Now in its 22nd year, this highly regarded annual prize recognises artists and projects that have made a significant contribution to photography over the previous 12 months in Europe.
The four artists shortlisted for the 2019 prize are Laia Abril, Susan Meiselas, Arwed Messmer and Mark Ruwedel. Collectively their projects explore state and gender politics, social injustice, human rights and conceptual approaches to image making.
Laia Abril's On Abortion is a visual research project that draws on the past, present and current history of abortion to highlight the continuing erosion of women’s reproductive rights. Her collection of visual, audio and textual evidence graphically represents the consequences of unsafe procedures. It raises complex questions around the ethics and morality involved in any consideration of this subject, while exposing the myriad social triggers, stigmas and taboos that still persist around abortion and female health.
Susan Meiselas is a leading documentary photographer, widely acknowledged for her work in conflict zones of Central America (1978–1983), and in particular for her powerful photographs of the Nicaraguan revolution. Favouring an immersive approach, she often collaborates with her subjects over long periods of time, and has focused on a wide range of challenging issues from ethnic and religious conflicts, human rights issues and the sex industry.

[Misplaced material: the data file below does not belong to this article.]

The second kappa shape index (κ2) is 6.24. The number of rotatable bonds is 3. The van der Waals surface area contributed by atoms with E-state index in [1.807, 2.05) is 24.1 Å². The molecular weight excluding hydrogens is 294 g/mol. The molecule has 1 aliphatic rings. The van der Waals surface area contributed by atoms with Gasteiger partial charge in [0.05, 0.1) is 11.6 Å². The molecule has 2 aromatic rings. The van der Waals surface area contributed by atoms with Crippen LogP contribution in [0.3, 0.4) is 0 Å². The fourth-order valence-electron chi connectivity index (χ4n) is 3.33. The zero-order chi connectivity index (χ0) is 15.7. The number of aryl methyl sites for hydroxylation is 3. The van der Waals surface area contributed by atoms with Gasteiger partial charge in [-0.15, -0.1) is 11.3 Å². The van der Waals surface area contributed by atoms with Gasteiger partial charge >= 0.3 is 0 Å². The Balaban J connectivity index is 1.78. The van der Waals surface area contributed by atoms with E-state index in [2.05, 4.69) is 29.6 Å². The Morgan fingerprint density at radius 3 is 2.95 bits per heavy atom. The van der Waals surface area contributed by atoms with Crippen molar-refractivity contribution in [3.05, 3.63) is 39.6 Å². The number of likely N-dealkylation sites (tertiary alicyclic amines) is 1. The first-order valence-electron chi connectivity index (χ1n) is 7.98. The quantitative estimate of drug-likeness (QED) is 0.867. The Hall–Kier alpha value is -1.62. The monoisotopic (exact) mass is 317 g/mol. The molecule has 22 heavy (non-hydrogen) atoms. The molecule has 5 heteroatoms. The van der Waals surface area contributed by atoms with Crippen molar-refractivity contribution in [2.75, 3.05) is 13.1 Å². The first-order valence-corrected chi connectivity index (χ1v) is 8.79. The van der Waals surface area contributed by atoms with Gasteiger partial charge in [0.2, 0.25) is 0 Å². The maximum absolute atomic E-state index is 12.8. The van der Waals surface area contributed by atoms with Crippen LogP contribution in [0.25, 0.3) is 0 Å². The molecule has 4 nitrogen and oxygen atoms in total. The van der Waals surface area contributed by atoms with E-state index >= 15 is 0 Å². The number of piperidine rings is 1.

Arwed Messmer has been nominated for his exhibition reflecting on the trajectory of the Red Army Faction (RAF), a far-left extremist organisation which formed in Germany in 1970. By repurposing and recontextualising the tools and materials commonly used in police investigations and crime-scene reconstructions, Messmer’s ‘narrative’ examines how images once used to collect evidence in criminal cases can now provide a different insight into our understanding of history.
Having spent many years photographing across North America, Mark Ruwedel’s work explores how geological, historical and political events leave their marks on the landscape. Merging documentary and conceptual methods of image making, often repeatedly photographing the same subject matter, Ruwedel also finds influence in land art echoed in his expansive images of abandoned railways, nuclear testing sites and empty desert homes.
The winner will be announced at an award ceremony held at The Photographers’ Gallery on 16 May 2019.